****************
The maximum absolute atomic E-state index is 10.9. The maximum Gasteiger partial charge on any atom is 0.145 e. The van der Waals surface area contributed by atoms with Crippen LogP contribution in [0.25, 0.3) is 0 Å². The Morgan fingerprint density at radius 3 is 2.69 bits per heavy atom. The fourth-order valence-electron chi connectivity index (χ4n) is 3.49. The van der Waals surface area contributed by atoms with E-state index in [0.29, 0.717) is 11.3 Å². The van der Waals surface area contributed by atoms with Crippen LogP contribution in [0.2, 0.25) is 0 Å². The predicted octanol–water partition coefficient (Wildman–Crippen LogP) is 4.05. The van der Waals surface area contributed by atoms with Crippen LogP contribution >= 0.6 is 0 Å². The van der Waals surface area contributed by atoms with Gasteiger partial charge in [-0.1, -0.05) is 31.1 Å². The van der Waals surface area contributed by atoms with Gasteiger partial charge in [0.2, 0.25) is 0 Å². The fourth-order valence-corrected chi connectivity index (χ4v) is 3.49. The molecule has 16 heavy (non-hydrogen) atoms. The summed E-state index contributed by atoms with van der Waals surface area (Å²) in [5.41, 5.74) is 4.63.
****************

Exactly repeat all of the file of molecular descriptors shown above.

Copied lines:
The maximum absolute atomic E-state index is 10.9. The maximum Gasteiger partial charge on any atom is 0.145 e. The van der Waals surface area contributed by atoms with Crippen LogP contribution in [0.25, 0.3) is 0 Å². The Morgan fingerprint density at radius 3 is 2.69 bits per heavy atom. The fourth-order valence-electron chi connectivity index (χ4n) is 3.49. The van der Waals surface area contributed by atoms with E-state index in [0.29, 0.717) is 11.3 Å². The van der Waals surface area contributed by atoms with Crippen LogP contribution in [0.2, 0.25) is 0 Å². The predicted octanol–water partition coefficient (Wildman–Crippen LogP) is 4.05. The van der Waals surface area contributed by atoms with Crippen LogP contribution >= 0.6 is 0 Å². The van der Waals surface area contributed by atoms with Gasteiger partial charge in [-0.1, -0.05) is 31.1 Å². The van der Waals surface area contributed by atoms with Gasteiger partial charge in [0.2, 0.25) is 0 Å². The fourth-order valence-corrected chi connectivity index (χ4v) is 3.49. The molecule has 16 heavy (non-hydrogen) atoms. The summed E-state index contributed by atoms with van der Waals surface area (Å²) in [5.41, 5.74) is 4.63.